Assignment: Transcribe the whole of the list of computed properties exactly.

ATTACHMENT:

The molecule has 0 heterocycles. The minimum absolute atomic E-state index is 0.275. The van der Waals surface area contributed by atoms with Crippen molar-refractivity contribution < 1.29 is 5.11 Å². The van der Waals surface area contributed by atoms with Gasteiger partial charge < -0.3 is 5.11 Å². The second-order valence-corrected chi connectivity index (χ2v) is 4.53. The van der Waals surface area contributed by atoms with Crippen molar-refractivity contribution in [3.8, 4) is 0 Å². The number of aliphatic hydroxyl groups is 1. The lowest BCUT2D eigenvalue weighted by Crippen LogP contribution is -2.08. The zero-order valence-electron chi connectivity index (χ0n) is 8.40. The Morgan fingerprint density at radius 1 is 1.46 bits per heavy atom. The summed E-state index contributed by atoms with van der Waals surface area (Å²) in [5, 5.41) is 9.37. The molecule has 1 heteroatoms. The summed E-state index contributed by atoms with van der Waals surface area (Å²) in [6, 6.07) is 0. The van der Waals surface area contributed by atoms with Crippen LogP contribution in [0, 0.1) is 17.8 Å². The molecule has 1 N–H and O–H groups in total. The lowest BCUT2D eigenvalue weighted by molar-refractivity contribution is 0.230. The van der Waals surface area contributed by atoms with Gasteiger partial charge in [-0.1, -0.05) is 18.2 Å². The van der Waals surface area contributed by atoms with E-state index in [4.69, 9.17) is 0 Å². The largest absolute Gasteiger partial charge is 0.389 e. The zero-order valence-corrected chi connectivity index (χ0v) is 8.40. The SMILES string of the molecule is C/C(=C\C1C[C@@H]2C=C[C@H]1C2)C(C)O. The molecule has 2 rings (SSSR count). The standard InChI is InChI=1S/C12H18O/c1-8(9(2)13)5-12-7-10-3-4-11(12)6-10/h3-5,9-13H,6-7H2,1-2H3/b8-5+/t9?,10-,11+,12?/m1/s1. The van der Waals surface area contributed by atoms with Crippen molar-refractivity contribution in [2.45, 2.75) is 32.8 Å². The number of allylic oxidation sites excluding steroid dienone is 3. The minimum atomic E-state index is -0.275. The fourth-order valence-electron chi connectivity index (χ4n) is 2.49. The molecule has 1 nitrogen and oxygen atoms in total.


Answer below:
The molecule has 0 heterocycles. The minimum absolute atomic E-state index is 0.275. The van der Waals surface area contributed by atoms with Crippen molar-refractivity contribution < 1.29 is 5.11 Å². The van der Waals surface area contributed by atoms with Gasteiger partial charge < -0.3 is 5.11 Å². The second-order valence-corrected chi connectivity index (χ2v) is 4.53. The van der Waals surface area contributed by atoms with Crippen molar-refractivity contribution in [3.8, 4) is 0 Å². The number of aliphatic hydroxyl groups is 1. The lowest BCUT2D eigenvalue weighted by Crippen LogP contribution is -2.08. The zero-order valence-electron chi connectivity index (χ0n) is 8.40. The Morgan fingerprint density at radius 1 is 1.46 bits per heavy atom. The summed E-state index contributed by atoms with van der Waals surface area (Å²) in [5, 5.41) is 9.37. The molecule has 1 heteroatoms. The summed E-state index contributed by atoms with van der Waals surface area (Å²) in [6, 6.07) is 0. The van der Waals surface area contributed by atoms with Crippen LogP contribution in [0, 0.1) is 17.8 Å². The molecule has 1 N–H and O–H groups in total. The lowest BCUT2D eigenvalue weighted by molar-refractivity contribution is 0.230. The van der Waals surface area contributed by atoms with Gasteiger partial charge in [-0.1, -0.05) is 18.2 Å². The van der Waals surface area contributed by atoms with E-state index in [4.69, 9.17) is 0 Å². The largest absolute Gasteiger partial charge is 0.389 e. The zero-order valence-corrected chi connectivity index (χ0v) is 8.40. The SMILES string of the molecule is C/C(=C\C1C[C@@H]2C=C[C@H]1C2)C(C)O. The molecule has 2 rings (SSSR count). The standard InChI is InChI=1S/C12H18O/c1-8(9(2)13)5-12-7-10-3-4-11(12)6-10/h3-5,9-13H,6-7H2,1-2H3/b8-5+/t9?,10-,11+,12?/m1/s1. The van der Waals surface area contributed by atoms with Crippen molar-refractivity contribution in [2.45, 2.75) is 32.8 Å². The number of allylic oxidation sites excluding steroid dienone is 3. The minimum atomic E-state index is -0.275. The fourth-order valence-electron chi connectivity index (χ4n) is 2.49. The molecule has 1 nitrogen and oxygen atoms in total.